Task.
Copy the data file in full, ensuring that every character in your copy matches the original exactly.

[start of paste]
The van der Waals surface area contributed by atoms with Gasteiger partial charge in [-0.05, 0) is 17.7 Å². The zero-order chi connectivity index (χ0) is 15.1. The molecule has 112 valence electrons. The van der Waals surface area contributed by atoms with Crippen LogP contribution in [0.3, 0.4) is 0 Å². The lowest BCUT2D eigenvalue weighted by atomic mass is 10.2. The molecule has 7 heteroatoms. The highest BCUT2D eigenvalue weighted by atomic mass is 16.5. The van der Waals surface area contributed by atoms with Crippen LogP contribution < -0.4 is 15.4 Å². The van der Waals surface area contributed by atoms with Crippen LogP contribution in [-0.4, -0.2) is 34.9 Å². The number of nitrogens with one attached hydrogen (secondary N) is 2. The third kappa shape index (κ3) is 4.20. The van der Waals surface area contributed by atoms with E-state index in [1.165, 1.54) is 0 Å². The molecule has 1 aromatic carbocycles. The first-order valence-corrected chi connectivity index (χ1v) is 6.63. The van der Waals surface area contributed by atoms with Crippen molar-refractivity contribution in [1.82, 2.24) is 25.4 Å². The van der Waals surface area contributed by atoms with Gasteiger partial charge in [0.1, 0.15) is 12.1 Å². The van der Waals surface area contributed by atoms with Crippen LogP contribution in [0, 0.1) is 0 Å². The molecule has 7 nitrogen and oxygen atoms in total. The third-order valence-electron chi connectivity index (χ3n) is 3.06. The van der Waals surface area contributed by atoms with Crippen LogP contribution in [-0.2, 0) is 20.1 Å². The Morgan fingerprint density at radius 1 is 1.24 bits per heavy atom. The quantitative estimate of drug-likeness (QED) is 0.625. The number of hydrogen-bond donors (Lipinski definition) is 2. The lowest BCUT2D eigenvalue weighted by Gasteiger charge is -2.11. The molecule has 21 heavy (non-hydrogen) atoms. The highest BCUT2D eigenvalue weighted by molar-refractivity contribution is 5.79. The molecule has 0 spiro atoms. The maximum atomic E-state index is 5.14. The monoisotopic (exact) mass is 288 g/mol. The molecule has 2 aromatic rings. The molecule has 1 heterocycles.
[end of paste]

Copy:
The van der Waals surface area contributed by atoms with Gasteiger partial charge in [-0.05, 0) is 17.7 Å². The zero-order chi connectivity index (χ0) is 15.1. The molecule has 112 valence electrons. The van der Waals surface area contributed by atoms with Crippen LogP contribution in [0.3, 0.4) is 0 Å². The lowest BCUT2D eigenvalue weighted by atomic mass is 10.2. The molecule has 7 heteroatoms. The highest BCUT2D eigenvalue weighted by atomic mass is 16.5. The van der Waals surface area contributed by atoms with Crippen LogP contribution < -0.4 is 15.4 Å². The van der Waals surface area contributed by atoms with Crippen LogP contribution in [-0.4, -0.2) is 34.9 Å². The number of nitrogens with one attached hydrogen (secondary N) is 2. The third kappa shape index (κ3) is 4.20. The van der Waals surface area contributed by atoms with E-state index in [1.165, 1.54) is 0 Å². The molecule has 1 aromatic carbocycles. The first-order valence-corrected chi connectivity index (χ1v) is 6.63. The van der Waals surface area contributed by atoms with Crippen molar-refractivity contribution in [1.82, 2.24) is 25.4 Å². The van der Waals surface area contributed by atoms with Gasteiger partial charge in [0.1, 0.15) is 12.1 Å². The van der Waals surface area contributed by atoms with Crippen LogP contribution in [0, 0.1) is 0 Å². The molecule has 7 nitrogen and oxygen atoms in total. The third-order valence-electron chi connectivity index (χ3n) is 3.06. The van der Waals surface area contributed by atoms with Crippen LogP contribution in [-0.2, 0) is 20.1 Å². The Morgan fingerprint density at radius 1 is 1.24 bits per heavy atom. The quantitative estimate of drug-likeness (QED) is 0.625. The number of hydrogen-bond donors (Lipinski definition) is 2. The lowest BCUT2D eigenvalue weighted by Gasteiger charge is -2.11. The molecule has 21 heavy (non-hydrogen) atoms. The highest BCUT2D eigenvalue weighted by molar-refractivity contribution is 5.79. The molecule has 0 spiro atoms. The maximum atomic E-state index is 5.14. The monoisotopic (exact) mass is 288 g/mol. The molecule has 2 aromatic rings. The molecule has 1 heterocycles.